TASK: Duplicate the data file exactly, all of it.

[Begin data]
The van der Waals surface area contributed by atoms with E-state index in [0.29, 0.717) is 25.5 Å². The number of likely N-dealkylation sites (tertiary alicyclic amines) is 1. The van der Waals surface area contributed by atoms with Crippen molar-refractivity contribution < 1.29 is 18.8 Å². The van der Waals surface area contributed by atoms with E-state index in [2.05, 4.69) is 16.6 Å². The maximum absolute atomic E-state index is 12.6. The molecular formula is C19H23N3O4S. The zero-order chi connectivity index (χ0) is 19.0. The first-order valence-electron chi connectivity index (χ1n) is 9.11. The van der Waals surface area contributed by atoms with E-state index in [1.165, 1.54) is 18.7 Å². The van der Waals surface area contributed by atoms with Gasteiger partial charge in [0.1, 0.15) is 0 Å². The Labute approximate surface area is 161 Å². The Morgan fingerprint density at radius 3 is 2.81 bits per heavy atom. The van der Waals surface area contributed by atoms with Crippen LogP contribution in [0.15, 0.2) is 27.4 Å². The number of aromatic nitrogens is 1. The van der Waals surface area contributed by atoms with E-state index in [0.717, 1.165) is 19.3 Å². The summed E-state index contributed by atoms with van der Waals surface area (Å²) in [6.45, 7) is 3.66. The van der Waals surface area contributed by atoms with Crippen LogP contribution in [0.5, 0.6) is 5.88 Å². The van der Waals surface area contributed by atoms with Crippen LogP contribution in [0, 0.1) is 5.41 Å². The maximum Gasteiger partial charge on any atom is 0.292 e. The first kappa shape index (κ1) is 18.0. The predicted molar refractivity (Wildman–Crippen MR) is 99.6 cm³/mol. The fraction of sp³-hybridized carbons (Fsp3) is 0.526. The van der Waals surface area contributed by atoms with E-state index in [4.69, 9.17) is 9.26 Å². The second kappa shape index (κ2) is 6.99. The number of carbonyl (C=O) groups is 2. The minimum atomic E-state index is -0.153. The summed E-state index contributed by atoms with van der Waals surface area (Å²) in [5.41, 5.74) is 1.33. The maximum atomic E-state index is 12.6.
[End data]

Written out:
The van der Waals surface area contributed by atoms with E-state index in [0.29, 0.717) is 25.5 Å². The number of likely N-dealkylation sites (tertiary alicyclic amines) is 1. The van der Waals surface area contributed by atoms with Crippen molar-refractivity contribution < 1.29 is 18.8 Å². The van der Waals surface area contributed by atoms with E-state index in [2.05, 4.69) is 16.6 Å². The maximum absolute atomic E-state index is 12.6. The molecular formula is C19H23N3O4S. The zero-order chi connectivity index (χ0) is 19.0. The first-order valence-electron chi connectivity index (χ1n) is 9.11. The van der Waals surface area contributed by atoms with E-state index in [1.165, 1.54) is 18.7 Å². The van der Waals surface area contributed by atoms with Gasteiger partial charge in [0.1, 0.15) is 0 Å². The Labute approximate surface area is 161 Å². The Morgan fingerprint density at radius 3 is 2.81 bits per heavy atom. The van der Waals surface area contributed by atoms with Crippen LogP contribution in [0.15, 0.2) is 27.4 Å². The number of aromatic nitrogens is 1. The van der Waals surface area contributed by atoms with E-state index in [0.717, 1.165) is 19.3 Å². The summed E-state index contributed by atoms with van der Waals surface area (Å²) in [6.45, 7) is 3.66. The van der Waals surface area contributed by atoms with Crippen LogP contribution in [0.5, 0.6) is 5.88 Å². The van der Waals surface area contributed by atoms with Crippen LogP contribution in [0, 0.1) is 5.41 Å². The maximum Gasteiger partial charge on any atom is 0.292 e. The first kappa shape index (κ1) is 18.0. The predicted molar refractivity (Wildman–Crippen MR) is 99.6 cm³/mol. The fraction of sp³-hybridized carbons (Fsp3) is 0.526. The van der Waals surface area contributed by atoms with E-state index in [4.69, 9.17) is 9.26 Å². The second kappa shape index (κ2) is 6.99. The number of carbonyl (C=O) groups is 2. The minimum atomic E-state index is -0.153. The summed E-state index contributed by atoms with van der Waals surface area (Å²) in [5.41, 5.74) is 1.33. The maximum atomic E-state index is 12.6.